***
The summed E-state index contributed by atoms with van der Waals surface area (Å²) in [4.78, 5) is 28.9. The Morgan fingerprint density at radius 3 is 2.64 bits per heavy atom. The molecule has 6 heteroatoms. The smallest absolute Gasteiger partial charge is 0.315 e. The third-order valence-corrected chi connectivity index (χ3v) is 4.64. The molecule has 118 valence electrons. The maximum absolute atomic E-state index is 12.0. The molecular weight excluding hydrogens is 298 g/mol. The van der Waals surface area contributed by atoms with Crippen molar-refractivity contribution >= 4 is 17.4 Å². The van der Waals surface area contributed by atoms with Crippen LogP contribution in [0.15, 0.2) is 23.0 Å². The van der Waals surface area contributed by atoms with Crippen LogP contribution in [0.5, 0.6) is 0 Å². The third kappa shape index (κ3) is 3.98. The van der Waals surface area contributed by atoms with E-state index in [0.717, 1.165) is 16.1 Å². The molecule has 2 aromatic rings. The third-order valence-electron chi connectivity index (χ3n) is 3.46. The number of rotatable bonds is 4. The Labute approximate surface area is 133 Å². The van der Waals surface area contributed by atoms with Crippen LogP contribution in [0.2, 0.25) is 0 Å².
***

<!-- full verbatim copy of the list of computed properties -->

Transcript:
The summed E-state index contributed by atoms with van der Waals surface area (Å²) in [4.78, 5) is 28.9. The Morgan fingerprint density at radius 3 is 2.64 bits per heavy atom. The molecule has 6 heteroatoms. The smallest absolute Gasteiger partial charge is 0.315 e. The third-order valence-corrected chi connectivity index (χ3v) is 4.64. The molecule has 118 valence electrons. The maximum absolute atomic E-state index is 12.0. The molecular weight excluding hydrogens is 298 g/mol. The van der Waals surface area contributed by atoms with Crippen molar-refractivity contribution >= 4 is 17.4 Å². The van der Waals surface area contributed by atoms with Crippen LogP contribution in [0.15, 0.2) is 23.0 Å². The van der Waals surface area contributed by atoms with Crippen LogP contribution in [0.5, 0.6) is 0 Å². The third kappa shape index (κ3) is 3.98. The van der Waals surface area contributed by atoms with E-state index in [0.717, 1.165) is 16.1 Å². The molecule has 2 aromatic rings. The third-order valence-electron chi connectivity index (χ3n) is 3.46. The number of rotatable bonds is 4. The Labute approximate surface area is 133 Å². The van der Waals surface area contributed by atoms with Crippen LogP contribution in [0.2, 0.25) is 0 Å².